A patient checklist of questions can also be helpful in diagnosis, and in particular to gauge severity, duration, and appropriate options for additional testing and treatment:

  1. Is it painful to poop?
  2. Do I have to force or use manual assistance to help remove the poop?
  3. Does bright red blood come out of my stool when I poop?
  4. Do I notice any other worrying or new symptoms, such as fatigue, hair loss, or sensitivity to cold?
  5. Have I tried lifestyle changes like increased fiber, warm water with lemon, Metamucil, and increased water intake?

Constipation Duration

It is perfectly normal to have occasional short bouts of constipation. But if it lasts for several weeks at a time, it’s considered chronic. (If the problem persists for more than three weeks, it makes sense to see your doctor.) A 2018 review of the medical literature revealed that 16 percent of people complained of chronic constipation. 

  • Lubiprostone (Amitiza), prescribed to increase fluid in your digestive tract and increase the frequency of bowel movements
  • Medicines that promote regular bowel movements, such as linaclotide (Linzess) and plecanatide (these are often used to help people with chronic constipation caused by irritable bowel syndrome or IBS)
  • Prucalopride (this medicine helps your colon if you have chronic constipation with no known cause)

Prevention of Constipation

Pay attention to your body signals; If you have to go, go without delay. And don’t rush or force yourself to make it happen. Add some zen to your bathroom routine and relax.

Complications of Constipation

Constipation is mostly acute, meaning it comes on suddenly – for example while traveling – and lasts only a short time. But when it becomes chronic, watch out and see your doctor because chronic constipation can cause complications such as:

  • Hemorrhoids (swollen, inflamed veins in the rectum or around the anus that can cause rectal pain and bleeding)
  • Anal fissures (small tears in the skin around the anus, often accompanied by itching, pain, and bleeding)
  • Inability to push stool out as it hardens and collects too tightly in the colon and rectum
  • Rectal prolapse (a condition in which part of the rectum protrudes from the anus)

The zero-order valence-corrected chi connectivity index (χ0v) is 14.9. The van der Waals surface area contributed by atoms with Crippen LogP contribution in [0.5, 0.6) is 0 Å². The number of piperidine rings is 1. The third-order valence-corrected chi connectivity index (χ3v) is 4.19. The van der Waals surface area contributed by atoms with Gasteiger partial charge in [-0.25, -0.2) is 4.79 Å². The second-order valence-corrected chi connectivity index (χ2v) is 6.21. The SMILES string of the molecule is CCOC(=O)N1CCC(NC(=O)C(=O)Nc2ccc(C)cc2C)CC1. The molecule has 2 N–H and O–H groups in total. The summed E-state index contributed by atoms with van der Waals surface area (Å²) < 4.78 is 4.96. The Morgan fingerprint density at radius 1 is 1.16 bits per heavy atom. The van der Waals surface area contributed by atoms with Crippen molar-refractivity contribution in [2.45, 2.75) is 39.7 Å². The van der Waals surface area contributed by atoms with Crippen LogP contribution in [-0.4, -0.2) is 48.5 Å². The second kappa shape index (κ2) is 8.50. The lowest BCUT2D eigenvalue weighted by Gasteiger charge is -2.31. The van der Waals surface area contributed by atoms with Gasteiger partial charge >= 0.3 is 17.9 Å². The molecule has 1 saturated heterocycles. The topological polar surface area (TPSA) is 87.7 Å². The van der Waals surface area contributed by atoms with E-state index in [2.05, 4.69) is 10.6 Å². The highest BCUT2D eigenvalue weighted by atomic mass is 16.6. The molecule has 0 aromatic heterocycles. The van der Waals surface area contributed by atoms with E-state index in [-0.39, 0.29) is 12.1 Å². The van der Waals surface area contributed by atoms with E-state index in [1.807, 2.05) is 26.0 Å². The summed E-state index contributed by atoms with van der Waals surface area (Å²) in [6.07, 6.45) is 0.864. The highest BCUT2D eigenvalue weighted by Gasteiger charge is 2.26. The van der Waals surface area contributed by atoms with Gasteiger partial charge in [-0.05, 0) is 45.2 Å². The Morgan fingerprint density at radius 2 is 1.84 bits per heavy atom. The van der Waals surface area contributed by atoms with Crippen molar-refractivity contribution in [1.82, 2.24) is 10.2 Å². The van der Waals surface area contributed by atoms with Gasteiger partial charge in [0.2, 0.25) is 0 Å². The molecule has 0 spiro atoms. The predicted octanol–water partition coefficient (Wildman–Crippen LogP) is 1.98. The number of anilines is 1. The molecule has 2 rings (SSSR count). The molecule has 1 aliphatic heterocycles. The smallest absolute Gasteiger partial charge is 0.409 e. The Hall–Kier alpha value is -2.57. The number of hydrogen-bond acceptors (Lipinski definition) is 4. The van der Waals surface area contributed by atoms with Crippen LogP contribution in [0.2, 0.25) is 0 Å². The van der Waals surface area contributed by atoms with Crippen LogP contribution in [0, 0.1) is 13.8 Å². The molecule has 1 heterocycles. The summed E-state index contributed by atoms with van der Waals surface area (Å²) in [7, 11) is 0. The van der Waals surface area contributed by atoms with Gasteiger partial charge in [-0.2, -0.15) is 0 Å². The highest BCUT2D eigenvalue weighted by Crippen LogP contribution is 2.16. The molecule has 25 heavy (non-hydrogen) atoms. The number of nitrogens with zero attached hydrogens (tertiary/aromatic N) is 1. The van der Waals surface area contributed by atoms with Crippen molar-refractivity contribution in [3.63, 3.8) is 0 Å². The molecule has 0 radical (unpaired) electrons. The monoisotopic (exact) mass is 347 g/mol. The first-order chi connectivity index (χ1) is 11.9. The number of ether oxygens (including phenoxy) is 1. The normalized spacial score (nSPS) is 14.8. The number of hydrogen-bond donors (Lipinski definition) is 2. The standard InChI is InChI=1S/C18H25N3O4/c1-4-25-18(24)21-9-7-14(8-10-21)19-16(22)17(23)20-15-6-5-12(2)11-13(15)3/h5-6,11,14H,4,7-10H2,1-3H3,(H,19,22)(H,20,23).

Related Conditions and Causes of Constipation

Constipation can be a symptom of a number of conditions, including: 

  • hypothyroidism
  • colorectal cancer
  • diverticular disease
  • Diabetes
  • irritable bowel syndrome (IBS)
  • intestinal obstruction
  • Neurological disorders, including multiple sclerosis and Parkinson’s disease
  • a defect in the digestive system
  • Pregnancy

Coping with Constipation: Practical Tips and Steps for a Healthy Life (Recommendations)

Constipation is a common condition among the problems in the digestive system. But don’t worry, there are effective ways to deal with constipation and you can take steps for a healthy digestive system.

It will guide you by providing practical advice and steps for healthy living to combat constipation . Constipation is often associated with factors such as a low fiber diet, insufficient water intake, inactivity, and stress. Therefore, you can follow these steps to prevent and treat constipation :

  1. Consume Foods with Fiber: Include foods rich in fiber such as vegetables, fruits, whole grains, legumes in your diet. Fiber increases stool bulk and can relieve constipation by promoting bowel movements.
  2. Drink Enough Water: Make sure to drink enough water daily to keep your body hydrated. Water helps soften stools and regulate bowel movements.
  3. Exercise Regularly: Physical activity encourages the proper functioning of the intestines. Exercising for at least 30 minutes a week can reduce the risk of constipation.
  4. Improve Toilet Habits: Take the time to go to the toilet when you need it and avoid unnecessary procrastination. Regularizing your bowel habits can help prevent constipation.
  5. Avoid Stress: Stress can have a negative effect on the digestive system. You can resort to techniques such as relaxation techniques, meditation or yoga to manage stress.
  6. Consider Nutritional Supplements: If you are having trouble getting enough fiber in your diet, you can use the nutritional supplements recommended by your doctor. However, always consult your doctor before using these supplements.

If constipation persists for a long time or your symptoms become severe, it is important to seek support from a healthcare professional. Your doctor will evaluate the situation and recommend appropriate treatment options for you.

Having healthy bowel functions is an indicator of your overall health. By following the above suggestions to deal with constipation, you can achieve a healthy digestive system and improve your quality of life.